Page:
The cover says the author is John Mackie, but it’s really Len Levinson, and I’ve yet to read a book of his that was less than outstanding. He’s the gold standard. However, this book isn’t for everybody. If you’re concerned that graphic depictions of hand-to-hand jungle combat might make you queasy, or if references to “Japs” might be upsetting, you should read something else. (I suggest HOP ON POP; my toddler loves it.)

This is a novel grounded in both reality and humanity. Of course, it’s still pulp fiction, and the magnitude of the action is enhanced for dramatic effect. That’s not a bad thing, it’s a good thing. You want history? Read a history book. You want a hell-for-leather, gut-churning, heart-pounding war saga that’ll keep you sweating through the action and devouring chapter after chapter way past your bedtime? You want RIVER OF BLOOD. 

Monday, February 12, 2018

The Rat Bastards 01 - Hit the Beach!

'The Rat Bastards' was a 16-book run of World War Two action-adventure novels. It was written by Len Levinson under house name John Mackie (one of his 22 pseudonyms) and follows his first, similar series, 'The Sergeant'. Where 'The Sergeant' was set in Europe, this series is set in the South Pacific. 

The first book in the 'Rat Bastards' series, “Hit the Beach!”, released by Jove in 1983, introduces its characters as they arrive at Guadalcanal for what will be an incredible ordeal of desperate hand-to-hand combat. The events in the book span only a couple of days, but the intensity of the fighting is conveyed extremely well by the author, who also has a gift for rendering realistic dialogue. Our Rat Bastards platoon kills a staggering number of Japanese soldiers, far more than a critical reader can really accept, but that goes with the territory.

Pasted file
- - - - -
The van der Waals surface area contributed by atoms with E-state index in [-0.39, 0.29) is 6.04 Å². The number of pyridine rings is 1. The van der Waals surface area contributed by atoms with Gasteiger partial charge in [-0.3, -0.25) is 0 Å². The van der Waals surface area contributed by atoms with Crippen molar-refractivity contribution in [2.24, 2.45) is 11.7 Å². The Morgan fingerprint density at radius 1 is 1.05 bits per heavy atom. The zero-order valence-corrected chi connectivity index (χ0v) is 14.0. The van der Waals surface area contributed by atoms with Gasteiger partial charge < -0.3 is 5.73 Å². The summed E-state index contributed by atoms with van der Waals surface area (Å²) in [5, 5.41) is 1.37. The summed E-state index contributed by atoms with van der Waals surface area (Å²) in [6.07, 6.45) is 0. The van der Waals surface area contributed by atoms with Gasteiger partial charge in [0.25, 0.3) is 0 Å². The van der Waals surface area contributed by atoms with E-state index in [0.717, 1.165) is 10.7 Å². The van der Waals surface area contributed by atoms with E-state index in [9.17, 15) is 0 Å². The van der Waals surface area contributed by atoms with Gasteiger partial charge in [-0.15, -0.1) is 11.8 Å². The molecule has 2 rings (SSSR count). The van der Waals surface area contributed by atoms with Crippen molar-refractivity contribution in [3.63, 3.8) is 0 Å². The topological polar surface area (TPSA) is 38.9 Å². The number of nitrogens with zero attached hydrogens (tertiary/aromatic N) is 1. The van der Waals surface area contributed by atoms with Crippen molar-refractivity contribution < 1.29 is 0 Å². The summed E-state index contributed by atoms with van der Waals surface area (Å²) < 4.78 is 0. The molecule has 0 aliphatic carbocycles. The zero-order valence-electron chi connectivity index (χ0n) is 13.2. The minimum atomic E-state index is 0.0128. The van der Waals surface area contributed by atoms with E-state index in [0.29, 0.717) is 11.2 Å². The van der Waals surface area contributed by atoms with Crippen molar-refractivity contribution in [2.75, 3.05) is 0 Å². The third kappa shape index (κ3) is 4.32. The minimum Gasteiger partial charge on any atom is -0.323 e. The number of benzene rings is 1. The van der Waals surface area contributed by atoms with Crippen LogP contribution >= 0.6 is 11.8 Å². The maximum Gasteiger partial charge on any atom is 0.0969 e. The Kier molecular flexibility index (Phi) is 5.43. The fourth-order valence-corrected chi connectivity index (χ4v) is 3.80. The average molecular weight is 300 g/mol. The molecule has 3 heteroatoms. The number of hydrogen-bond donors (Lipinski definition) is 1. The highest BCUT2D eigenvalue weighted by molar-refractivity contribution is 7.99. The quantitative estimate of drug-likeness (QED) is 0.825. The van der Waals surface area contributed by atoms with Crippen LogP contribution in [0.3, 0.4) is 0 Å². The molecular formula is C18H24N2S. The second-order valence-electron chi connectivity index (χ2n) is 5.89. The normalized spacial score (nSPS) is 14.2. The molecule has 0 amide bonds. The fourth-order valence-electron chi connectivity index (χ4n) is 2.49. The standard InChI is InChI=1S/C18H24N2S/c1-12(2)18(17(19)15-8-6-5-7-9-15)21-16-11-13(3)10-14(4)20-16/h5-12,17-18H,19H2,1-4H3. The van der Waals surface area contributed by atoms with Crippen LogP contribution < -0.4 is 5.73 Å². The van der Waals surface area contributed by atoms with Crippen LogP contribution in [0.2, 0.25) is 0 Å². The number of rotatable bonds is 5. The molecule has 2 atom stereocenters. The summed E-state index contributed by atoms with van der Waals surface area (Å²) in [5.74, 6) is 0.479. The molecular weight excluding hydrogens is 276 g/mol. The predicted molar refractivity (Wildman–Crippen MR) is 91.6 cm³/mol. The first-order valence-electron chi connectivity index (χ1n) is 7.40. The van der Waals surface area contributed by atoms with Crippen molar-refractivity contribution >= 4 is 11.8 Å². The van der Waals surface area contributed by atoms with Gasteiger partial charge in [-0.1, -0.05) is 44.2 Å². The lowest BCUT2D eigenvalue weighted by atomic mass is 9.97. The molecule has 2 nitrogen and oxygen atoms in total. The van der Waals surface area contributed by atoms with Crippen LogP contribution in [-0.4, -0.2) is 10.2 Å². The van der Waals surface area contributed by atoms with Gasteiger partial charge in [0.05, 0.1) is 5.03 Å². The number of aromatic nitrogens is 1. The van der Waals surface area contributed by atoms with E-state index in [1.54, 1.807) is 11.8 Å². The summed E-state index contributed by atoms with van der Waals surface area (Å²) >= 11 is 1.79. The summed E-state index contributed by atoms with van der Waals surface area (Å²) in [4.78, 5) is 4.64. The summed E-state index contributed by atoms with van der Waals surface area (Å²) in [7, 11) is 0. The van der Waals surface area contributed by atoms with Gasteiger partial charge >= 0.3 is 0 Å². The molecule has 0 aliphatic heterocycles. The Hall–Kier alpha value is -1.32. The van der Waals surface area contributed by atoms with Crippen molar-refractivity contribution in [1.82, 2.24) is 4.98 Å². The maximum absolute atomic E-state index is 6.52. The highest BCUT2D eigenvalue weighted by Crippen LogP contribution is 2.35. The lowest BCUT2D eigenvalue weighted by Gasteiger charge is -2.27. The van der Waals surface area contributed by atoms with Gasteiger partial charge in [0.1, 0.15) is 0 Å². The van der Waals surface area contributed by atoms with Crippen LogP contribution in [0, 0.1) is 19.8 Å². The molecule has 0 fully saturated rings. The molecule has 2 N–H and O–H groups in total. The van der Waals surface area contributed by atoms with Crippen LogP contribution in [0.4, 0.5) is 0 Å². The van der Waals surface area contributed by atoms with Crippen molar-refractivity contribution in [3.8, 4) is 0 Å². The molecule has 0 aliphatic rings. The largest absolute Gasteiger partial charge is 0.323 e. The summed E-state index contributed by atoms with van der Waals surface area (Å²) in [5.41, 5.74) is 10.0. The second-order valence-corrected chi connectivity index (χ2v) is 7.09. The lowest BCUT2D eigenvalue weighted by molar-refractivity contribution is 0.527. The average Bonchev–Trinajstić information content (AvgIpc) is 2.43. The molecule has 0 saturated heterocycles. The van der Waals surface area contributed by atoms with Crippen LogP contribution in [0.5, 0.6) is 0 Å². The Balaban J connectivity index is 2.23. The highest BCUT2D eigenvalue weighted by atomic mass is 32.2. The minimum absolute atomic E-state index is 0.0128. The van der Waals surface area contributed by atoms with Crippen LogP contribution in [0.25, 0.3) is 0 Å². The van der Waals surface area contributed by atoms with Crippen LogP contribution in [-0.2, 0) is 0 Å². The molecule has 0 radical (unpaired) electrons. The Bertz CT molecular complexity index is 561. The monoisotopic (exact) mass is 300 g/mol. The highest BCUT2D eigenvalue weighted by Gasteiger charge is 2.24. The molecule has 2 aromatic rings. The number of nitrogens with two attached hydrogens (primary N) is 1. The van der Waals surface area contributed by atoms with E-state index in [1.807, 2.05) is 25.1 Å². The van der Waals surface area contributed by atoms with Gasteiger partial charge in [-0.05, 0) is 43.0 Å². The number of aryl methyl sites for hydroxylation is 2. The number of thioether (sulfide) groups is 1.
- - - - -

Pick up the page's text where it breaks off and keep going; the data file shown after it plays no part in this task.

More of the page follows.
And what bloody territory it is! 

The magnitude of gory violence here makes Edge look like Gene Autry, but it’s blended with some well-crafted suspense and atmosphere too. Len Levinson is clearly right up there with Don Pendleton for creating powerful, visceral pulp. Outstanding. 

The entire series is available as ebooks through Amazon (along with 'The Sergeant' series). The author does recommend reading them in order to preserve the story.

Thursday, February 1, 2018

The Rat Bastards #02 - Death Squad

Len Levinson's (as John Mackie) 'The Rat Bastards' series began with “Hit the Beach!”(1983), an outstanding wartime action/adventure novel, careening from the harrowing to the exhilarating and back again like a roller coaster. It wasn’t very likely that the follow-up novel could be just as good, and it isn’t. 

It's better! 

Although “Hit the Beach!” was tense and exciting, it was also episodic, lacking a real plot. It's simply about a combat platoon on Guadalcanal fighting back waves of Japanese soldiers. But the sequel, “Death Squad” (1983), is a story with a clear beginning, middle and end, and that structure gives it more power. It’s pulp fiction, but it’s extremely well-written, and the characterizations, dialogue and pacing are all superb. 

In this novel, the platoon has survived the meat-grinder of “Hit the Beach!” and heads out on a highly dangerous reconnaissance mission over to the far side of the island, where they’ll be isolated deep behind enemy lines. Their task is to find out where Japanese supplies and reinforcements have been landing. 

The mission gets off to a good start but the guys are in for a very rough time and before it’s over there will be snakes, snipers, capture, crocodiles, torture, torpedoes and always (always!) relentless action, bloodshed and suspense. Every time you think you know what’s about to happen, you’re hit with a surprise and just when the adventure seems to be over, there’s a spectacular extended climax that tops everything. 

Good luck finding a pulp action/adventure novel better than “Death Squad”. War is truly hell for the Rat Bastards, but it’s a 200-page thrill ride for the reader.